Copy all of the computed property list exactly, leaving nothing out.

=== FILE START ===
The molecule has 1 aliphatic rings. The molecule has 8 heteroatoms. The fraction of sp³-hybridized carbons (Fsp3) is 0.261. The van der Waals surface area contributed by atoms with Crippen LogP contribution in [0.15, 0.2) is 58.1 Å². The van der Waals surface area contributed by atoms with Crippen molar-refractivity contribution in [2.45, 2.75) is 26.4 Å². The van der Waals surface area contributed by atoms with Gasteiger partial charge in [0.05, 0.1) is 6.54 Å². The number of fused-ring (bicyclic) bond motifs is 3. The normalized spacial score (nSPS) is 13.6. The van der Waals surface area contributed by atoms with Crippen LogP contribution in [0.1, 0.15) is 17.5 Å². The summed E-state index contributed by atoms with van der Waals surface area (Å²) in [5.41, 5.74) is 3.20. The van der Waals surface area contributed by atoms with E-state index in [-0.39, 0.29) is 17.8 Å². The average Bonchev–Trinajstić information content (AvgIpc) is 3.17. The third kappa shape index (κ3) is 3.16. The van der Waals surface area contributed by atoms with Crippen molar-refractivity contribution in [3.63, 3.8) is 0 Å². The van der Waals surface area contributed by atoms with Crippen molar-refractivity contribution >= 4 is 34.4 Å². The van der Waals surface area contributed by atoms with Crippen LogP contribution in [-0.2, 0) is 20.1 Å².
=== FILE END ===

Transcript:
The molecule has 1 aliphatic rings. The molecule has 8 heteroatoms. The fraction of sp³-hybridized carbons (Fsp3) is 0.261. The van der Waals surface area contributed by atoms with Crippen LogP contribution in [0.15, 0.2) is 58.1 Å². The van der Waals surface area contributed by atoms with Crippen molar-refractivity contribution in [2.45, 2.75) is 26.4 Å². The van der Waals surface area contributed by atoms with Gasteiger partial charge in [0.05, 0.1) is 6.54 Å². The number of fused-ring (bicyclic) bond motifs is 3. The normalized spacial score (nSPS) is 13.6. The van der Waals surface area contributed by atoms with Crippen LogP contribution in [0.1, 0.15) is 17.5 Å². The summed E-state index contributed by atoms with van der Waals surface area (Å²) in [5.41, 5.74) is 3.20. The van der Waals surface area contributed by atoms with E-state index in [-0.39, 0.29) is 17.8 Å². The average Bonchev–Trinajstić information content (AvgIpc) is 3.17. The third kappa shape index (κ3) is 3.16. The van der Waals surface area contributed by atoms with Crippen molar-refractivity contribution in [3.63, 3.8) is 0 Å². The van der Waals surface area contributed by atoms with Crippen molar-refractivity contribution >= 4 is 34.4 Å². The van der Waals surface area contributed by atoms with Crippen LogP contribution in [-0.2, 0) is 20.1 Å².